Financing and/or loans to sectors of the green economy
(R$ million)

GraficoSurvey sample – corporate share of loan portfolio (R$ billion)Source: data from supervised entities ( of the Central Bank of Brazil.

Financing and/or loans to sectors that have a potential social and environmental impact
(R$ million)

GraficoParticipation of the sample in the portfolio of loans to businesses (billion)Source: data from supervised entities ( of the Central Bank of Brazil.

Volume of the capital markets for sectors of the Green Economy (R$ million)


Volume of the capital markets in sectors with a potential socio-environmental impact (R$ million)


The study on financing for photovoltaic solar energy in distributed generation – arried out by FEBRABAN in partnership with the Sustainability Studies Center at Fundação Getulio Vargas (GVces), the institutional support from the Brazilian Solar Photovoltaic Energy Association (Absolar) and the Inter-American development Bank (IDB), and the collaboration of ABNT – analyzed the economic and financial viability of adopting photovoltaic solar energy systems in distributed micro-generation and mini-generation in Brazil, with a view to examining the scalability of bank financing for these projects.

The study also proposed an innovative analysis model that makes it possible to integrate the customer’s credit risk with the project risk and, accordingly, analyze the risk of the operation as a whole.

The project’s risk classification consists of a score consisting of the return on the project and a score resulting from the technical and financial guarantees offered to the financial institutions.

Under BID coordination, eight financial institutions analyzed this model and found it to be viable, as well as the possibility that implementing it would increase the number of transactions while reducing the need for guarantees (one of the challenges of the sector).

  • Ícone representando cédulas.

The objective of the Coffee with Sustainability program is to discuss relevant aspects related to social and environmental responsibility and its impacts on business and, above all, on society and the environment, as well as contributing to the development of issues involving day-to-day operations of banks and their stakeholders.

In 2018, three editions of Coffee with Sustainability were held, in which the following topics were addressed: Carbon management and pricing, forest restoration and Financing for photovoltaic solar energy projects. Approximately 230 people attended the events, among them representatives of the financial system, class associations, NGOs, academic and business leaders.

All editions are available at

Following a request by the Ministry of Mines and Energy, FEBRABAN entered into an agreement with Anbima and B3 – Brasil, Bolsa, Balcão S.A. on a draft proposal for regulating Decarbonization Credits (CBIOs), an instrument of the National Biofuel Policy (RenovaBio – Law 13,576/2017, Article 17).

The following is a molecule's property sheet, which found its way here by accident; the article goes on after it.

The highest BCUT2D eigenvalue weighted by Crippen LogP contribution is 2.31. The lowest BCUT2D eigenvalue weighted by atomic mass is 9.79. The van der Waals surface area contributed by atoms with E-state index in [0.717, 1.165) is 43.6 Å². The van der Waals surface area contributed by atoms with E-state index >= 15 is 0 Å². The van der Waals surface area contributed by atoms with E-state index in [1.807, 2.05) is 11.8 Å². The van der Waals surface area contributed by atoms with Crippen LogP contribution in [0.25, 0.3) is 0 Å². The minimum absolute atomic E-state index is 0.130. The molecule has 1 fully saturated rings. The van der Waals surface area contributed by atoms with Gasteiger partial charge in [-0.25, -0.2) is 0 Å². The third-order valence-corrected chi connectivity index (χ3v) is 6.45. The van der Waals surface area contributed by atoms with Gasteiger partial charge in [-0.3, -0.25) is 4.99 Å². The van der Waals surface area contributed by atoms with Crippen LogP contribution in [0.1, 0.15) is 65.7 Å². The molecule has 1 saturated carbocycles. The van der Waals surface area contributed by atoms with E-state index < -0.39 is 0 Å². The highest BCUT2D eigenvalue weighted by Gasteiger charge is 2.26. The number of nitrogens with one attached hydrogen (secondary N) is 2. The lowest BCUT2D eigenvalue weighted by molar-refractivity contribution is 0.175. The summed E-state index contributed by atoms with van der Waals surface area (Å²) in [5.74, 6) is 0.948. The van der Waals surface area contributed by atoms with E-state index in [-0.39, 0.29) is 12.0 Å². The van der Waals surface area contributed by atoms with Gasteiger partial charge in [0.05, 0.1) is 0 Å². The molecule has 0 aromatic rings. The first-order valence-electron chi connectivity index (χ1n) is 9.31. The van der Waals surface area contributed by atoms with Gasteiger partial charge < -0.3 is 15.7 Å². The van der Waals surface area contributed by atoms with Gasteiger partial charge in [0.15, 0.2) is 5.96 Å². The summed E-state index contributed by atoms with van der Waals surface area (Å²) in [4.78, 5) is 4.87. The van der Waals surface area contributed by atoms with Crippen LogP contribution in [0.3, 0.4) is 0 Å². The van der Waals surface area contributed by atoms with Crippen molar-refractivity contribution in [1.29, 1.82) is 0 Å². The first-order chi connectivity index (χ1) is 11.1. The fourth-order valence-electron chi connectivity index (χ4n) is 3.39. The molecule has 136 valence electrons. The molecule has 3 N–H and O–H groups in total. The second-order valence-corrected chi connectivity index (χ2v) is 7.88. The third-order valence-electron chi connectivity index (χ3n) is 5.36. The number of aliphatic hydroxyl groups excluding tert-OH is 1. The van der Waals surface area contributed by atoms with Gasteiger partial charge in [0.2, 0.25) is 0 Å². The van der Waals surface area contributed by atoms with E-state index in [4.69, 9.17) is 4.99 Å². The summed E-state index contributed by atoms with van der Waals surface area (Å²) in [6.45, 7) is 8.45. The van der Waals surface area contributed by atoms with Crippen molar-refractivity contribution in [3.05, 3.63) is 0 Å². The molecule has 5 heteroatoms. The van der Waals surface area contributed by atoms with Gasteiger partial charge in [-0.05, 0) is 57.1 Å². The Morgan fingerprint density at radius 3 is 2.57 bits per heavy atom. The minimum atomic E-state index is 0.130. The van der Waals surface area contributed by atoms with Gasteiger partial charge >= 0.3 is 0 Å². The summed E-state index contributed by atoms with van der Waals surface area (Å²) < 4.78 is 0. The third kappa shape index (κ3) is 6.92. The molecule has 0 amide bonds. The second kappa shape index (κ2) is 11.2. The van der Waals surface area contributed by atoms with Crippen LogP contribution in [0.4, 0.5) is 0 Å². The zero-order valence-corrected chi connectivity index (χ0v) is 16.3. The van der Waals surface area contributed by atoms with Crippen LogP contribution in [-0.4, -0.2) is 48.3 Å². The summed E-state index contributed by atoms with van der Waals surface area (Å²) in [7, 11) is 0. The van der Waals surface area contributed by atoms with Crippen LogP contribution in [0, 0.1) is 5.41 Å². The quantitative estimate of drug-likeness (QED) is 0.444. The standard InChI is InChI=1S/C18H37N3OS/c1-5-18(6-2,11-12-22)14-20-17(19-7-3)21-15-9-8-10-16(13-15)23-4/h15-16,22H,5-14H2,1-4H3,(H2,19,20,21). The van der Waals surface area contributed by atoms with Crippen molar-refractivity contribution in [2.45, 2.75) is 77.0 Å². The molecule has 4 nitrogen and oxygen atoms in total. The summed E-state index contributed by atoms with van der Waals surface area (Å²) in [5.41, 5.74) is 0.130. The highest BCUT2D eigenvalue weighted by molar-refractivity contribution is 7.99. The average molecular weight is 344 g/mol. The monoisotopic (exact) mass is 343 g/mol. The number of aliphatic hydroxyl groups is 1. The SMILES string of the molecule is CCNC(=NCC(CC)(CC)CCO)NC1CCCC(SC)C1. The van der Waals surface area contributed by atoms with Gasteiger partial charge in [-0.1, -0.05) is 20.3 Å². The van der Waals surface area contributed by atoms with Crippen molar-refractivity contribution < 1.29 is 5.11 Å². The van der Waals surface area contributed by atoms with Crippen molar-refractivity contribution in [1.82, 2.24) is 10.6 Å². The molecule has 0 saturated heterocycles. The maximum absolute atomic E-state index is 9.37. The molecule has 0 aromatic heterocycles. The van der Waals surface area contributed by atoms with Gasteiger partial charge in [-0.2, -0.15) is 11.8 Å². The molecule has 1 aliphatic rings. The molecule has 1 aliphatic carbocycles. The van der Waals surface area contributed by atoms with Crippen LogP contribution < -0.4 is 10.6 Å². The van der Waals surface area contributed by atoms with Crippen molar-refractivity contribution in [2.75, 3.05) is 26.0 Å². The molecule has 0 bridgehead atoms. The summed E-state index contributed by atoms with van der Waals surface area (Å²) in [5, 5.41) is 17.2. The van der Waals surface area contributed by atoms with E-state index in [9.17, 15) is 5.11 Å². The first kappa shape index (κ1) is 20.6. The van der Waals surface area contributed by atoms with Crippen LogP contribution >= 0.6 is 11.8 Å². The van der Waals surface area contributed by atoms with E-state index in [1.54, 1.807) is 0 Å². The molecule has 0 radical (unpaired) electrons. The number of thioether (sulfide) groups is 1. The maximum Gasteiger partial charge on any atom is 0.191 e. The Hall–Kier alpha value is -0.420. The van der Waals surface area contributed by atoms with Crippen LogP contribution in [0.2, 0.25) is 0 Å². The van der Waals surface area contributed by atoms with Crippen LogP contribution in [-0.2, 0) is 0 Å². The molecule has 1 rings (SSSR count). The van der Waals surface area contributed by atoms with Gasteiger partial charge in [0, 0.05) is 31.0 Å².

This agreement resulted in a partnership with Instituto Escolhas, Prospectiva, Veirano Advogados, Green Domus and CO2 Consulting to carry out a study whose results were presented to the Ministry of Mines and Energy, the Central Bank of Brazil, the Securities and Exchange Commission and the Ministry of Economic Affairs.

The main points arising from this study are highlighted below:

  • Assessment of the general aspects of RenovaBio, including its effective contribution to emission reduction (targets established by law for fuel distributors) and the conditions necessary for CBIOs to be traded on the organized market.
  • Draft of the proposal to be submitted to the Central Bank, indicating that CBIO should be classified as a financial asset registered by a financial institution authorized by the Central Bank of Brazil (Resolution 4,593/2017).
  • Draft of the proposal to be submitted to the National Petroleum Agency (ANP) to protect the bookrunner (financial institution) and ensure the underlying environmental and commercial assets of the CBIO, bearing in mind that the law and the decree on RenovaBio do not provide for such responsibilities.
  • Discussing the complex pricing of CBIOs, as this is directly affected by petroleum and sugarcane prices, and the penalties established by law. The proposal stipulates that the penalty should not exempt the distributor from meeting the target.
  • Evaluating that, at least during its early years, the CBIO market will predominantly consist of producers of biofuels (primary CBIO issuers) and distributors (buyers of CBIOs to meet the targets), and a secondary market is unlikely in the short term.
  • Conclusion that the fungibility of CBIOs with credits from existing and future carbon markets will require adaptations in the technical architecture currently proposed in the as-yet inconclusive regulation of RenovaBio.
Pricing of CBIOs
is complex because
it is conditional on oil
and sugarcane prices